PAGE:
Gary Gottlieb is well positioned to make out how tech companies are disrupting the medical sector.
A psychologist who was in training and earlier led Partners Healthcare in Boston, Gottlieb is presently a chief executive officer of Partners in Health, which emphasizes treating the world’s poor population around the globe. He is also a partner in venture capital company, Flare Capital Partners and is positioned in an advisory role.
He majorly focuses on how technology companies jump into space, where he invested his whole career.
“Their enthusiasm and curiosity in health are great,” Gottlieb said in an interview.
Gottlieb’s keenness is not shared by many of his colleagues who are doubtful of this kind of proposal Amazon and Apple are planning in the medical industry, from innovative medical equipment to delivering pharmacies.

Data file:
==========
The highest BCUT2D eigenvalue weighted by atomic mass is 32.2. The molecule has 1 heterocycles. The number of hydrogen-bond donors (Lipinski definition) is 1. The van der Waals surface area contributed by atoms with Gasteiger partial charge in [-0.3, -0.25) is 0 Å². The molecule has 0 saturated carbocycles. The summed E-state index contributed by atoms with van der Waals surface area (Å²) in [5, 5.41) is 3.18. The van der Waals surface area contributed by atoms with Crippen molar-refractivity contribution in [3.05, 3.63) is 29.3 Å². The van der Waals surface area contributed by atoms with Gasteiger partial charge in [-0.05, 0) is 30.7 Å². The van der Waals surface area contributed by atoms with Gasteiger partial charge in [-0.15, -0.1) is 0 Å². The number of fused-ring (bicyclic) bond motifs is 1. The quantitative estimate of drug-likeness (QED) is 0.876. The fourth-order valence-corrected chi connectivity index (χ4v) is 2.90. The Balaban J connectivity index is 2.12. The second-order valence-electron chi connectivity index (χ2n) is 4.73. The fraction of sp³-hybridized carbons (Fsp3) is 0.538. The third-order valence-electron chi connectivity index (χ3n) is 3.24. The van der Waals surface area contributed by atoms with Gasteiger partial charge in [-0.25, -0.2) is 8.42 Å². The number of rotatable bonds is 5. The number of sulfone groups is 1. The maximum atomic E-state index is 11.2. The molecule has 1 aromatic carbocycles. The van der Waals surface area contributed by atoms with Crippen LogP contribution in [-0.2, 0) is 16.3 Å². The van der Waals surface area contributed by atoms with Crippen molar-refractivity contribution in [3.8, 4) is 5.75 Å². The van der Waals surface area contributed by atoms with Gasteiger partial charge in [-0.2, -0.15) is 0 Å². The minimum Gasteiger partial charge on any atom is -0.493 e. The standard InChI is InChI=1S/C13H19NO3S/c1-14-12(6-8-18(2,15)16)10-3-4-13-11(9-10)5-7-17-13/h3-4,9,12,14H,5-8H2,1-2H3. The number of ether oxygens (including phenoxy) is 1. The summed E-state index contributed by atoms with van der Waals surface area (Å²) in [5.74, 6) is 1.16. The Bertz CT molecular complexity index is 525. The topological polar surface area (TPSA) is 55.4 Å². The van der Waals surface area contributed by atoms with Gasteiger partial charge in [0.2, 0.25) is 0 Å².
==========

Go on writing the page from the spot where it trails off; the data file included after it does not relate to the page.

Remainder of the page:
CEO of Walgreens, Stefano Pessina summed up this position by explaining to analysts that Amazon offers many opportunities in the world and in other categories that are much easier than health. In other words, Amazon is likely to do many other things before plummeting into the intricate space of health.
But Amazon has shown that it can do multiple things at once and is not afraid to connect low-margin industries and established companies. Leaders in the health sector can no longer be dependent on intricacies, as the main obstruction to entry.
“This is a defense that health has used to explain why we did not create the kind of information technology improvements or solutions that you see in other industries such as banking and airlines,” said Gottlieb, president of the Federal Reserve Bank of Boston.
Spending in the healthcare sector in the US has spurred to $3.5 Trillion a year, and Gottlieb said there are innumerable failures that can affect technology companies that could add value.